As mentioned above, size or weight can be a factor for individuals participating in sports. The weight of the first pump could have been a deterrent but today's pumps weighing less than 4 ounces should not be a factor in one's decision to wear it. Now that size/weight is not an issue, where can it be worn on the body? Again, this is up to the individual to feel comfortable and maintain good blood sugars during activity. There are accessories offered by most of the insulin pump companies or some independent web sites to protect the pump while participating. One such accessory is a neoprene sleeve the pump slips into that looks like "fanny pack" but is the size of the pump. One company calls it a Sport Pack that has a clip or a Velcro strap that fits around the waist. Some individuals will wear it on the abdomen, on the lower back, or even under the arm with the strap over the opposite shoulder. Many runners use the clip that comes with the pump and clip it to the shorts.
Contact sports such as football, soccer, field hockey or basketball can create challenges that other sports do not. If one chooses to wear the pump during these activities, it is advisable to protect the pump if possible. Consider using a protective padding similar to the type used when protecting a bruise on the thigh. A pad about 1/4 inch thick is cut a little bigger (~2 inches) than the bruise on the thigh. Cutting a hole in the middle of the padding to the size of the bruise then placing over the bruise for protection. Cut a second pad equal to the first but no hole is cut in the middle. Place the first pad (the one with the hole cut out) over the bruise. Place the second pad over the first pad and secure it with an ace bandage or hold in place with compression shorts. If the athlete is hit on the bruise, the upper pad disperses the force. When making the pad the only difference would be to cut the hole out of the first pad to the size of the insulin pump. If there are pads to protect knees and elbows, there are pads to protect insulin pumps. Wearing the protective padding with the pump in it is up to the individual.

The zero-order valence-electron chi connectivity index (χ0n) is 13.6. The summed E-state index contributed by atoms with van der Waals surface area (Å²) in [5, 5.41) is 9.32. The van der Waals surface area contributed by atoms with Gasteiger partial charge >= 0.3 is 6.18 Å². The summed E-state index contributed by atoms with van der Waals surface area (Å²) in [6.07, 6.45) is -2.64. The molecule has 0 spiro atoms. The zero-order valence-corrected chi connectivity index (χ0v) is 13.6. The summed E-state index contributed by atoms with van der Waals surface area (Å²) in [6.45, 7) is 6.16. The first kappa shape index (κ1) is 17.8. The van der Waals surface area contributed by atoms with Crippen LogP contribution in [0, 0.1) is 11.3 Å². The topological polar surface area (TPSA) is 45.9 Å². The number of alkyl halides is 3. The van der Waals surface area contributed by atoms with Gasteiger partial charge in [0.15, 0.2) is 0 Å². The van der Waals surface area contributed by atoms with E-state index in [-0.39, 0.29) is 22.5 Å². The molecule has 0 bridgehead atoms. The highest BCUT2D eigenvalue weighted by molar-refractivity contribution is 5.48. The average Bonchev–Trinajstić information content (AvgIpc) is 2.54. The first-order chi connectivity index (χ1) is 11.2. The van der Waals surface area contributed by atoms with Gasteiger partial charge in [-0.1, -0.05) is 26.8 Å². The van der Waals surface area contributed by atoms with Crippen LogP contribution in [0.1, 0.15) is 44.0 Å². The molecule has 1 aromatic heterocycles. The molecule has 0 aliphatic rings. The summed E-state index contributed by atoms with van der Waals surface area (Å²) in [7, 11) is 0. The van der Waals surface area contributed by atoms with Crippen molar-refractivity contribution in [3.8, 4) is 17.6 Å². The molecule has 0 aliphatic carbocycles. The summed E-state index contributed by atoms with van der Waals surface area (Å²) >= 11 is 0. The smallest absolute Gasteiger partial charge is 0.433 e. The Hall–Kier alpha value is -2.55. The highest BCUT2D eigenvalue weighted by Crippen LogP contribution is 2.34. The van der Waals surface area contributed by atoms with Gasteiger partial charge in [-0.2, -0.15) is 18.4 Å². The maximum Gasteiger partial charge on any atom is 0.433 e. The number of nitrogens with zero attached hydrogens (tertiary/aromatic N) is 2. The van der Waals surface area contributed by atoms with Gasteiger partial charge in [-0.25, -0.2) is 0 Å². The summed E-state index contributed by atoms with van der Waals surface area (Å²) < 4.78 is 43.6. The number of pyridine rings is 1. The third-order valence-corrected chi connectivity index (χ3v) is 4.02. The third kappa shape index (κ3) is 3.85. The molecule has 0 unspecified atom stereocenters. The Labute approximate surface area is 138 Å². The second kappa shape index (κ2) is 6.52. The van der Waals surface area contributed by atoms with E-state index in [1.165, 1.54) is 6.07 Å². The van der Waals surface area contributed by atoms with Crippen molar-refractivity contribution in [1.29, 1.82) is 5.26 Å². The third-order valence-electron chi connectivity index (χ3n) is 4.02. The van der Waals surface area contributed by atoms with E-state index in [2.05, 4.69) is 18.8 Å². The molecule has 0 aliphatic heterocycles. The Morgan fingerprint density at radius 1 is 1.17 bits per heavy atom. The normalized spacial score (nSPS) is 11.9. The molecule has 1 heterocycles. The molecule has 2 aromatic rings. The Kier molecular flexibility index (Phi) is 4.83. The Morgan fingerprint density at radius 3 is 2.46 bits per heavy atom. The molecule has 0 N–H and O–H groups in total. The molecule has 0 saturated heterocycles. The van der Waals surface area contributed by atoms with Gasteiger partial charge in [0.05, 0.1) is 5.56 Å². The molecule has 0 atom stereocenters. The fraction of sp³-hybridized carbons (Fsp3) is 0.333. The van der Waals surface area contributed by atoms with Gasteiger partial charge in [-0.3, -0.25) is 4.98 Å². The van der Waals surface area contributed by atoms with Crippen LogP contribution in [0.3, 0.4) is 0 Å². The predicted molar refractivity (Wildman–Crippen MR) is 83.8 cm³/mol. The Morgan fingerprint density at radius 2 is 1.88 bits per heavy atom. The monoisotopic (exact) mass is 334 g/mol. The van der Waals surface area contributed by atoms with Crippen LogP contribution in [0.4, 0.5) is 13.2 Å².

Depending on the position, the athlete may decide to take the pump off due to the higher risk of getting it hit. For example, a running back in football may not feel the need to wear the pump and increase the chances of damaging the pump since he is tackled many times during a football game. If the pump is damaged, most pump companies will overnight another pump at no charge as long as it is in warranty (usually 4 years).
Whether or not an athlete decides to stay connected or not during sports, it is important to have a plan. The plan should consist of a back up if the pump is damaged during activity or is lost/stolen when disconnecting. An insulin pen or a syringe and insulin are mandatory for athletes on pumps.
Rick Philbin, MBA, M.Ed., ATC
[ Back to Sports Corner ]
Last Updated: Friday September 07, 2012 11:16:18
This Internet site provides information of a general nature and is designed for educational purposes only. If you have any concerns about your own health or the health of your child, you should always consult with a physician or other health care professional.
This site is published by T-1 Today, Inc. (d/b/a Children with Diabetes), a 501c3 not-for-profit organization, which is responsible for its contents. Our mission is to provide education and support to families living with type 1 diabetes.
© Children with Diabetes, Inc. 1995-2017. Comments and Feedback.